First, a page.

Online Banking Not Caught On In Uganda

Our organisation, CPAR Uganda Ltd, was selected by GlobalGiving Foundation, from among hundreds of applications, to participate in the GlobalGiving “September 2018 Accelerator”, an on-line crowd funding platform. We were selected to participate in the Accelerator, in order to raise funds for our proposed mentoring project in support of disadvantaged student interns that are affiliated to universities that are located in the poorest region of our country, greater northern Uganda.

We were exhilarated and had every confidence that we would do well crowd fundraising from our fellow Ugandans. We were satisfied with our knowledge that a significant number of major banks in our country provide and support on-line banking services and that those banks that do, combined, have a countrywide reach. During our preparations, therefore, we never bothered to check out the alternative ways in which our potential donors, fellow Ugandans especially, could make their donations.

We were 100 percent confident that our donors would all make their donations using the various online banking platforms that are on offer here in Uganda. We were confident that all those whom we targeted to make donations would have access to online banking services and would be willing and able to use those services.

D-day arrived and right from the first day, many of our potential donors asked us if there was an alternative way in which they would make their donation; a way does not involve online banking. These included persons known to us and whom we know, at the very least, to have Visa Debit Cards which they use for making cash withdrawals from ATM machines.

When we explained to them that those very cards that they use for making ATM withdrawals, they could use to do an online transaction, they simply did not want to do so and for various reasons. A week into the Accelerator, we realised that we must come up with alternatives that our potential Ugandan donors could use to make donations.

Our first alternative was for them to deposit funds on to our organisation bank accounts, from whence we would draw the funds and then deposit them onto the personal account of the Managing Director, from whence she would use her Visa Card issued by DFCU Bank to buy GlobalGiving Gift Cards; cards we then emailed to the respective donors, in order for them to make their online donation to our project.

Then some of our potential donors let us know that they are not happy having to take the funds to the bank and to stand in the long lines at the bank in order to deposit the funds onto our bank accounts. And so we offered that the Personal Assistant to our Managing Director would pick up the cash or cheques from the donors, take and deposit onto the Managing Director’s bank account, from whence she would use her Visa Card to buy a GlobalGiving Gift Card, and then email the gift card to the donor and then the donor uses the gift card to make their online donation to our project.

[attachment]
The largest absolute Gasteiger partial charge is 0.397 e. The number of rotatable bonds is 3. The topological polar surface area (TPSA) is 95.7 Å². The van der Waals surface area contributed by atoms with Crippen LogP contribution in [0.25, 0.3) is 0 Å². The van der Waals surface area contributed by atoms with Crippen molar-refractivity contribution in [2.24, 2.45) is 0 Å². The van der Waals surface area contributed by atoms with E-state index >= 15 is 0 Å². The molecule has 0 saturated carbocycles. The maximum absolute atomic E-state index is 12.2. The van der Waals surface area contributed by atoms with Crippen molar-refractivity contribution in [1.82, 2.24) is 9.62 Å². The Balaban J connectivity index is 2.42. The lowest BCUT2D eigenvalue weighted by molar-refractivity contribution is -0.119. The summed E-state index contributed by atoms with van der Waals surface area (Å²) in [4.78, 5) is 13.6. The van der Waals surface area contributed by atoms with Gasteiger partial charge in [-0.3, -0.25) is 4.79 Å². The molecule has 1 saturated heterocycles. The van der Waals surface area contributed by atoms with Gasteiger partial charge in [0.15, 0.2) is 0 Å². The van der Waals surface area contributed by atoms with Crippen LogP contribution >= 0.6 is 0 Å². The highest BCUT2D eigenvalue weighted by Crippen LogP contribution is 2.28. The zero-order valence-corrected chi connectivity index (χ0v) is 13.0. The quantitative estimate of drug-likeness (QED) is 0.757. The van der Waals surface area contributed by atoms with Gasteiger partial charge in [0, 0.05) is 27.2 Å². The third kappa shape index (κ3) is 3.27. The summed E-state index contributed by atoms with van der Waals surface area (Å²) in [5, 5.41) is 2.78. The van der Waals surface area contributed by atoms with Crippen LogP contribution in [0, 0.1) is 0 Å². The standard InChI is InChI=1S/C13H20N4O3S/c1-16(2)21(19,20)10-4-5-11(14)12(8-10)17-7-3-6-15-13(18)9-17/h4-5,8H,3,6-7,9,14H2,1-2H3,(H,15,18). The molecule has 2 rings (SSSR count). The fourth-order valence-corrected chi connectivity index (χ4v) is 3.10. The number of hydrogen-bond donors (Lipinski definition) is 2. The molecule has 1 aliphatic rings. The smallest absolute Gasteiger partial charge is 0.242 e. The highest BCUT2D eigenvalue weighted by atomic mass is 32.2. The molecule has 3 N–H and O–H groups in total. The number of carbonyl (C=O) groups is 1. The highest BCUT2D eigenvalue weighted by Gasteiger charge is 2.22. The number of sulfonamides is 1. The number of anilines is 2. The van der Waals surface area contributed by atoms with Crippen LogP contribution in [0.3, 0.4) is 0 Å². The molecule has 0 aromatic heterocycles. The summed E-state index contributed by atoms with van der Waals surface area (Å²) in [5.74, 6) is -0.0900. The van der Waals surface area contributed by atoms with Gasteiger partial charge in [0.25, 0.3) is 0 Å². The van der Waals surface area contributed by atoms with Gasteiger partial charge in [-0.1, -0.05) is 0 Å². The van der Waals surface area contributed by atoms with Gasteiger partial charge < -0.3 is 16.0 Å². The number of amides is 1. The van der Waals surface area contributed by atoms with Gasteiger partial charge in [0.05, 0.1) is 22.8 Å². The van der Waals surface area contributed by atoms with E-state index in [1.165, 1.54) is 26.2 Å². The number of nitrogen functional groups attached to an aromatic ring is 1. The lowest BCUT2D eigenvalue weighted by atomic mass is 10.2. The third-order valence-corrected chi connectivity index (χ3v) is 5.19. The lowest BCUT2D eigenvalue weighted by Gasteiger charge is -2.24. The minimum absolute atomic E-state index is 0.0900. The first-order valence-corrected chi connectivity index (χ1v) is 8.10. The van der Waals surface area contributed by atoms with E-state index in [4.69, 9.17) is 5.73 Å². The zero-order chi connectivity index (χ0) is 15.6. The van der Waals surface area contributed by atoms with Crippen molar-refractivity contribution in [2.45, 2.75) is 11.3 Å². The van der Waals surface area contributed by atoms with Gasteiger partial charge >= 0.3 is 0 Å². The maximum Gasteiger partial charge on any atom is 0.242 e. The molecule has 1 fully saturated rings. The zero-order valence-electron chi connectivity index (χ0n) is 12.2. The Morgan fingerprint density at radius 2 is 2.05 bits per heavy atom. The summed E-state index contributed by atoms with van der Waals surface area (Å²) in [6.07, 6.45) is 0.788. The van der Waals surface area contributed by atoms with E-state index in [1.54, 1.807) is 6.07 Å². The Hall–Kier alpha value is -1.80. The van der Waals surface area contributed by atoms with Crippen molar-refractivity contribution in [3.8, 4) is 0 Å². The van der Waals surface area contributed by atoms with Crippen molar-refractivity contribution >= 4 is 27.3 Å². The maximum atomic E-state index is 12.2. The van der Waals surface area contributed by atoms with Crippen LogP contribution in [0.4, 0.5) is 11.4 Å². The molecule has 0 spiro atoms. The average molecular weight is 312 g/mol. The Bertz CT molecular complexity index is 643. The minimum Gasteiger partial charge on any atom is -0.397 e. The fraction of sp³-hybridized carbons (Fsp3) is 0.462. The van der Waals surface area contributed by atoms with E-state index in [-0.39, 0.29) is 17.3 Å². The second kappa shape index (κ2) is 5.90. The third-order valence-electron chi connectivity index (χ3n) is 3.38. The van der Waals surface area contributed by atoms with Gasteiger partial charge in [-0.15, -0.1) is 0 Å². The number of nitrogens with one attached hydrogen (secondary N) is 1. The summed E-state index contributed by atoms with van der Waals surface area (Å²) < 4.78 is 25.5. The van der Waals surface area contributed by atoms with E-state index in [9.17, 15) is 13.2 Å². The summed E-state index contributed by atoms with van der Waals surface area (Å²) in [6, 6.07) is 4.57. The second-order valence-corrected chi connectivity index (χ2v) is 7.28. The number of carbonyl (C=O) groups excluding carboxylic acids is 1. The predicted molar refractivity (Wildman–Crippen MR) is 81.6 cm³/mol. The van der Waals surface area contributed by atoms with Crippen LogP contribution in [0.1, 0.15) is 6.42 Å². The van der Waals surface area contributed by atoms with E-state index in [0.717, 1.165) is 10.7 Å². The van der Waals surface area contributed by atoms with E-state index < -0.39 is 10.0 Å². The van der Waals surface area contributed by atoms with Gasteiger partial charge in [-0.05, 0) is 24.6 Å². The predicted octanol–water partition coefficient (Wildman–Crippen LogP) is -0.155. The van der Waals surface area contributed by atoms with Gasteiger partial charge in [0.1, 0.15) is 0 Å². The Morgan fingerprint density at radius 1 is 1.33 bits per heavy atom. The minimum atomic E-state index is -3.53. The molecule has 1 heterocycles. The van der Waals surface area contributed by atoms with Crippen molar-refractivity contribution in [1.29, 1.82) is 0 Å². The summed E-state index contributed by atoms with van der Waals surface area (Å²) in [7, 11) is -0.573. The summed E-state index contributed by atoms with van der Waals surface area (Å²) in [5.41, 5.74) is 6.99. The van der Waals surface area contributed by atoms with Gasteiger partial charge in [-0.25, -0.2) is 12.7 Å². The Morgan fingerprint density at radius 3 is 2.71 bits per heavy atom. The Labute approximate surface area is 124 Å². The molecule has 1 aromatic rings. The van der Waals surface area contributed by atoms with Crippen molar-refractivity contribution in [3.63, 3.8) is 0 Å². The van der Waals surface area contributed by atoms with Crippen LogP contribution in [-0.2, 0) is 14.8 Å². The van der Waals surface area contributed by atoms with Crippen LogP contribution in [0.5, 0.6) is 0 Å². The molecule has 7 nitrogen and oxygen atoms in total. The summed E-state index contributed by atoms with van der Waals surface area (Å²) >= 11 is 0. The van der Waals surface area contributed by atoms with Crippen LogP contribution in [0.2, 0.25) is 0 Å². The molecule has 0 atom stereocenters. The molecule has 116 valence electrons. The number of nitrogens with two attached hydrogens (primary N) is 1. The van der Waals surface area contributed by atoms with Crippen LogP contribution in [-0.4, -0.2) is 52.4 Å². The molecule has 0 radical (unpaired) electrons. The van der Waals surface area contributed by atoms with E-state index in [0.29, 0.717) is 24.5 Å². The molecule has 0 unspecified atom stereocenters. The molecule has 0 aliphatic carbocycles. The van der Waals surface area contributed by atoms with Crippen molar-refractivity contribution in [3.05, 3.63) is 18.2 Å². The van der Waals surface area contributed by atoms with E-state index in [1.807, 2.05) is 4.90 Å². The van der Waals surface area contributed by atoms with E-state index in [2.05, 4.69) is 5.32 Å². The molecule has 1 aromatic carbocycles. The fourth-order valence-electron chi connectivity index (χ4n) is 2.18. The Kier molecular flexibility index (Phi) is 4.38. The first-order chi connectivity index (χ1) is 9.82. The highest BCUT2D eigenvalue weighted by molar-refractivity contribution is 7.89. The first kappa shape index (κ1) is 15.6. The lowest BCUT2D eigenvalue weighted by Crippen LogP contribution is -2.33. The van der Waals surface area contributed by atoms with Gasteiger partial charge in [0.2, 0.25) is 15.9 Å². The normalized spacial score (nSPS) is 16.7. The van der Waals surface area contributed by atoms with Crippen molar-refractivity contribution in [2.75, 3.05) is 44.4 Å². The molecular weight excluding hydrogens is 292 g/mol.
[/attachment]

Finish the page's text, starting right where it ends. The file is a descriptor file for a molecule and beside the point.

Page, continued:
Physical collection of funds worked to a limited geography of Entebbe and Kampala. Our potential donors, especially those living up-country, in the rest of Uganda, outside of Entebbe and Kampala, requested that they would like to make their donations via telephone mobile money. And so we provided them with the mobile money line of the Personal Assistant to our Managing Director and they, including some of our donors within the Kampala and Entebbe area, make their donations via mobile money. The Personal Assistant then picks the funds from mobile money, takes them and deposited on the Managing Director’s bank account; who then buys gift cards, emails them to the respective donors and then the donors use the gift cards to make their online donations.

Yes, most certainly, the alternatives make the transaction cost for online giving to our project very high. We are now in dilemma. In order for us to benefit from the resources and fundraising opportunities and contacts that GlobalGiving Foundation has on offer our donors necessarily have to make donations to our project online via GlobalGiving.

It is time for GlobalGiving, as it did with MPESA in Kenya to consider establishing a similar relationship here in Uganda that can be powered through the local telecommunication companies that will allow our donors to make donation direct to GlobalGiving via mobile money.

But the need for working through telecommunication companies could be easily avoided if only online banking caught on in Uganda. You can imagine DFCU Bank does not charge for online banking transactions, and yet some of our donors  hesitate to use their DFCU Bank issued Visa Card to make online donations via GlobalGiving. What must we all do so that online banking catches on in Uganda?

2 responses to “Online Banking Not Caught On In Uganda”

  1. I think Uganda Institute of Bankers ( I do not even know their mandate) should do the needful. Promote Online banking and explain to all Ugandans that it is safe.. Actually free ….. Even most the elite of this country are not using Online banking even when the service is available to many bank customers. Government should also interest itself in the same.. otherwise many of us remain skeptical


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